No, I’m not talking real rainbows…the rainfall over Surrey has been really low this month, and the sight of yellow lawns and falling leaves might well be a lasting one!
I’m talking grasslands, chalk grasslands again, but this time a bit different from the ones found in Guildford. This is Sheepleas reserve, managed by Surrey Wildlife Trust, a 300 acre SSSI (“Site of Special Scientific Interest”, a conservation designation which indicates a site of great geological and/or biological value). Located between Guildford and Leatherhead, it offers a great view on London’s landmark buildings…spot the Shard!
The walk crosses a woodland, before arriving to a shrubby area. Some colourful plants there, like the very recognizable Rosebay Willowherb (Chamerion angustifolium), a species of St. John’s wort (Hypericum sp) and the Dark Mullein (Verbascum nigrum, a tall herb with bright yellow spikes and strange pink and hairy stamens).
Under some small trees, I spot the locally abundant Rock Rose (Helianthemum nummularium). This is a member of the Cistaceae, a mainly Mediterranean plant family which loves dry and poor soils. The pink one is Malva moschata (Musk Mallow, as the flowers have a musky scent), a perennial often found in hedgerows or roadsides.
The walk then leads to a flower-rich meadow, with hints of blues, pinks, reds, yellows and whites…
Blue and white forms of the same plant, the Clustered Bellflower (Campanula glomerata) :
There is another, frailer Campanula species growing there, the Harebell (Campanula rotundifolia). The yellow flower on the right, an umbellifer, is Wild Parsnip (Pastinaca sativa). It seemed much loved by insects, like this seven-spot ladybird (Coccinella septempunctata).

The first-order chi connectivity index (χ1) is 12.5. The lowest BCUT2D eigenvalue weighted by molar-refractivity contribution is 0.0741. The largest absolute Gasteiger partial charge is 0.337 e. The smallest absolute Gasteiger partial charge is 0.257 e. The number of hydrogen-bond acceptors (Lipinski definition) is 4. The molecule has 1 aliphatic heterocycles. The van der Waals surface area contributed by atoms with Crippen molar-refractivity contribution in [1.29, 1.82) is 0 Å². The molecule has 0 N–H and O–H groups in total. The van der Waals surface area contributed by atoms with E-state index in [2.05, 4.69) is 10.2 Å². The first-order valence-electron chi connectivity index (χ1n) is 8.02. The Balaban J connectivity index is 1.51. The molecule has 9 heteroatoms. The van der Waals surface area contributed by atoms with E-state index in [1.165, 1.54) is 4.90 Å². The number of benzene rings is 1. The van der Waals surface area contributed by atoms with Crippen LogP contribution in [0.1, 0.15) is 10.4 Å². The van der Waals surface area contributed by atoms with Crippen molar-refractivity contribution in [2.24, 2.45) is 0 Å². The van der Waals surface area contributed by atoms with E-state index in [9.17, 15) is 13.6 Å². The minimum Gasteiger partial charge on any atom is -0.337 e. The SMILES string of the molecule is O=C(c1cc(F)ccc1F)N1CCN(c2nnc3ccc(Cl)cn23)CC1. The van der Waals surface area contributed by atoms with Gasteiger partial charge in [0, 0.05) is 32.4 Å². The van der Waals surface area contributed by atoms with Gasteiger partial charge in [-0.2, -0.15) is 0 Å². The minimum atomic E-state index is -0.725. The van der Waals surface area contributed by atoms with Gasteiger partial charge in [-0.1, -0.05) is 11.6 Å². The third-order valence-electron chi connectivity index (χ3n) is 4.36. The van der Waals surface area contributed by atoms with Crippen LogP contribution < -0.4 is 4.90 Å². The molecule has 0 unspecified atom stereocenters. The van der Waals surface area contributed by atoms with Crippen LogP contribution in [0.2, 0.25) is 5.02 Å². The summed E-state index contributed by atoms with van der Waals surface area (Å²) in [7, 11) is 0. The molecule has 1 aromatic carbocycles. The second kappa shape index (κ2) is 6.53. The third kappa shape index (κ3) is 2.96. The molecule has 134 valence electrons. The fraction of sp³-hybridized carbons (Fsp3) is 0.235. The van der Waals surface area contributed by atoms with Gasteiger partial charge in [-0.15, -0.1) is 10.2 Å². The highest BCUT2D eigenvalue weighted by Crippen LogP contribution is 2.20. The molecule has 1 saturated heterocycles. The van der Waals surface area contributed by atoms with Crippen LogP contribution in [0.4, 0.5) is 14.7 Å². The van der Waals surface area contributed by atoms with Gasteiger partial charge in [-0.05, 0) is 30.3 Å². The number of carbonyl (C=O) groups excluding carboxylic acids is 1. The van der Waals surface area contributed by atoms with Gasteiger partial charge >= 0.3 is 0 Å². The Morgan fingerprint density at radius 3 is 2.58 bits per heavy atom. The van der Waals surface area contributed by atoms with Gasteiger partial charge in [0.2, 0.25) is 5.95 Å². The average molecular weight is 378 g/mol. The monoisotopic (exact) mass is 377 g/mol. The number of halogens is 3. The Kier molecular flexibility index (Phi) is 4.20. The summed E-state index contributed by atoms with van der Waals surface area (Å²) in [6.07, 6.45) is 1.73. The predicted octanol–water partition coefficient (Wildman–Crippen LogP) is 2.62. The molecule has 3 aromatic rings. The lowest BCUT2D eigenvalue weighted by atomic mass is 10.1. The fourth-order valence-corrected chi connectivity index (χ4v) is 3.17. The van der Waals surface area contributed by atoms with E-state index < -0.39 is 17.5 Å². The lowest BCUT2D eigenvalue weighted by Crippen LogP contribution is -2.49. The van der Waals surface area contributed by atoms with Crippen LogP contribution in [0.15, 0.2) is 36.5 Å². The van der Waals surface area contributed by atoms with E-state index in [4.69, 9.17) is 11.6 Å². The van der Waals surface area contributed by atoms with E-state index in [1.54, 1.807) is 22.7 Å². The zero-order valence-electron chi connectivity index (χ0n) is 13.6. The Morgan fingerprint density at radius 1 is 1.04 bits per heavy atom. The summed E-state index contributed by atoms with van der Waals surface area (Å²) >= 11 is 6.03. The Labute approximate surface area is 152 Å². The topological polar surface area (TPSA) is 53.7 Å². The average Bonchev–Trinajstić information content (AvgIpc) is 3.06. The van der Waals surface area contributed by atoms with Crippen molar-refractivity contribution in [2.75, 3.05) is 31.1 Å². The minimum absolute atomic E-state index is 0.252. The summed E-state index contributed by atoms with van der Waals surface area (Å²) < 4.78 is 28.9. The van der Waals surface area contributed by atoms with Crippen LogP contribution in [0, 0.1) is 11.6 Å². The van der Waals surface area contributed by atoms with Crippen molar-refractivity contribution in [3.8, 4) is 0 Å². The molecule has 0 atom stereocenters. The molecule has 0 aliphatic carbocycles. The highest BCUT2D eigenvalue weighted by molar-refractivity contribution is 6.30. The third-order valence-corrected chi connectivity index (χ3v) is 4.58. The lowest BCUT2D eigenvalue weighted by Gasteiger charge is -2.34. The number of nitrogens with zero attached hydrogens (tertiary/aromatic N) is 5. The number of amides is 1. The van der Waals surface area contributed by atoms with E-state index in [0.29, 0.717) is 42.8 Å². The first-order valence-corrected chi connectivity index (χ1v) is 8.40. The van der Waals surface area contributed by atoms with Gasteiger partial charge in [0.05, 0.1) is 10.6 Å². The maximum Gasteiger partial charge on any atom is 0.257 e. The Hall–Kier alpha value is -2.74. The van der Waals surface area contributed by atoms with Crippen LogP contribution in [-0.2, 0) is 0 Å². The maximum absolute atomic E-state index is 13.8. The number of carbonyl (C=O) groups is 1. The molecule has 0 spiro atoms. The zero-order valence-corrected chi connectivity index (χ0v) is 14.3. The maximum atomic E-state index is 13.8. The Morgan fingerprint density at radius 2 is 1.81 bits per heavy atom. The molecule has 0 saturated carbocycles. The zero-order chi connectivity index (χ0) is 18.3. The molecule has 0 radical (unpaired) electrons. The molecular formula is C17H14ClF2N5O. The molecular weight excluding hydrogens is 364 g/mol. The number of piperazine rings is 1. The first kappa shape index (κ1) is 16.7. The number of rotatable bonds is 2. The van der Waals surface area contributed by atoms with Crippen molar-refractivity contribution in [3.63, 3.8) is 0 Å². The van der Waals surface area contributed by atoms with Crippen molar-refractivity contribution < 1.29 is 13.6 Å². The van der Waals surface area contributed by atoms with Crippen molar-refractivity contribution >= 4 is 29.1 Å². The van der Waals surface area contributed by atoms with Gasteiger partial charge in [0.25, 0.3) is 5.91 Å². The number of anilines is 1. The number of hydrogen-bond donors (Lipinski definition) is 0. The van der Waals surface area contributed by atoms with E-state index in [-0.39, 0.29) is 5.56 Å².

Flower variants are common in these diversified grasslands : this is another example, with blue and white form of the Small Scabious (Scabiosa columbaria) :
There are some more unusual plants too, like the Common centaury (Centaurium erythraea) or the Red Bartsia (Odontites vernus). This is a hemiparasite, a plant which takes part of its water and nutrients from “hosts”, in this case grasses :
Speaking of parasites, I was very excited to see for the first time the Dodder (Cuscuta epithymum), a low-growing plant with reddish stems. Dodder is a holoparasite (it does not possess chlorophyll and relies entirely on its hosts such as gorse, clover, heather or grasses for food). Contrary to other holoparasites like Broomrapes which suck nutrients through the roots of their hosts, Dodder is a stem parasite : its suckers (called haustoria) pierce the stem of the host and suck nutrients from the sap….Bon appétit!
Many Cuscuta species are considered as vile crop pests in the world, but in the UK, Dodder is actually in decline, and now classified as VU (Vulnerable) on the IUCN (International Union for Conservation of Nature) Red list.
In 2012, Sheepleas was selected as one of Surrey’s Coronation Meadows. The “Coronation Meadows” Project was launched by HRH the Prince of Wales in collaboration with the charity Plantlife, to highlight 60 grassland sites of particular beauty and value (marking the 60 year’s since the Queen’s Coronation). The aim of the project is to help manage and conserve these sites, but also to use seeds coming from these sites to recreate grasslands areas that have been lost.
97% of the UK’s wild flower meadows have been lost since the 1930s, so I can only hope that they succeed!